Supreme Court Judge, Justice Jones Dotse, has charged judges to be courageous in the discharge of their duties, saying the bench is not a place for timorous souls.
He made these remarks yesterday during the swearing in of 12 Circuit Court judges and seven District Magistrates at the New court Complex, by the Chief Justice, Mrs. Theodora Wood.
The Chief Justice administered the Oaths of Allegiance, Judicial and Secrecy to them.
The Circuit Court judges were made up of eight elevated magistrates and four members from the Bar.
They included, Marian Affoh, Nana Brew, Yaw Poku Acheampong, Abena Amponsah Buansi, Patricia Amponsah, Ellen Lordina Serwaa Mireku, Priscilla Dapaah Mireku, Alexander Owarae, Jane Harriet Akweley Quaye, Ayitey Armah-Tetteh, Charity Akosua Asem and Malike Awo Woanyah.
Similarly seven District Magistrates were sworn in after rigorous interview and examination.
The magistrates included Naa Amerley Akowuah, Ellen Ofei-Ayeh, Kwabena Ansah Pobih, Isaac Oheneba-Kuffour, Maame Efua Tordimah, Akosua Anokyewaa Adjepong and Angela Attachie.
Justice Dotse encouraged them to pursue the truth at all times and study the various rules of procedures, as well as apply the sentencing guidelines that would be introduced soon.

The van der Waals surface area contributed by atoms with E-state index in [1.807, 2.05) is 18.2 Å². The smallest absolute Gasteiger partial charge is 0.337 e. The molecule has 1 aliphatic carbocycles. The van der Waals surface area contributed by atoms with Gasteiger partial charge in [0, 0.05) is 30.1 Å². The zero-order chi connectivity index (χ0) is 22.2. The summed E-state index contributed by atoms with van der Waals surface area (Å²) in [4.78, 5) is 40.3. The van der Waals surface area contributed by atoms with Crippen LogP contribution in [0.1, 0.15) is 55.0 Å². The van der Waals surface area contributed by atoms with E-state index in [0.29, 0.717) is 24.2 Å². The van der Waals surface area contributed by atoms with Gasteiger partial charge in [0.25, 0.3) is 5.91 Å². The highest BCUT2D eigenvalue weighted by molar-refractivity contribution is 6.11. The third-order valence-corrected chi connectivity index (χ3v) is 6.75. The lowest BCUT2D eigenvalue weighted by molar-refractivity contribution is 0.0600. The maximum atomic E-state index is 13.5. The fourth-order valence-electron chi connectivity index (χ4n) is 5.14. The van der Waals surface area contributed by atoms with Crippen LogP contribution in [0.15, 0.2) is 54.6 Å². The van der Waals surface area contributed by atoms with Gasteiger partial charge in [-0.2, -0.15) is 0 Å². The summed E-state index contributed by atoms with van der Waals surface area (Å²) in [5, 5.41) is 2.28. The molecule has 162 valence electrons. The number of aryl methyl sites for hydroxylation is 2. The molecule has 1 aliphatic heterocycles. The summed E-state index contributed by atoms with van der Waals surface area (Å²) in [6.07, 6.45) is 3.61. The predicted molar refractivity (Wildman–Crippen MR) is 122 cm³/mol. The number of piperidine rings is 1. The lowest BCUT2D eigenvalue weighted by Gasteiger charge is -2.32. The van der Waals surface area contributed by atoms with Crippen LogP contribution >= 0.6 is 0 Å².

He reminded them of applying the basic legal principles, with emphasis on natural justice, adding that “they must not sit in jugdement over a case in they have interest, unless the principle of necessity had arisen”.
He charged them to be firm and fair in the discharge of their duties, by making an inference to Lord Denning and how he was rated by Lord Harold Macmillan, a former British Prime Minister at the time he (Lord Denning) undertook an enquiry into allegations of massive rumours of corruption within the cabinet.
He further urged them to rely on God in all their endeavours, and urged their families to continuously pray for them.
The Attorney General and Minister for Justice, Mrs. Marietta Brew Appiah-Opong, appealed to the new judges to hold the balanced scales of justice, and eschew external influences as well as internal idiosyncrasies in administering justice.
“Justice must be rooted in confidence: and confidence is destroyed when right minded people go away thinking: the judge is biased,” she added.
She urged them to demonstrate courtesy and civility due lawyers, litigants, and other court users. The minister further charged them to write judgements that would stand the test of time to entrench the rule of law.
Mrs.Appiah-Opong also entreated the media to report accurately, by avoiding sensationalism, subjective and uninformed opinions among others in their court stories.
The Association of Judges and Magistrates, Ghana and the Ghana Bar Association also congratulated them in their solidarity messages.
By Edem Mensah-Tsotorme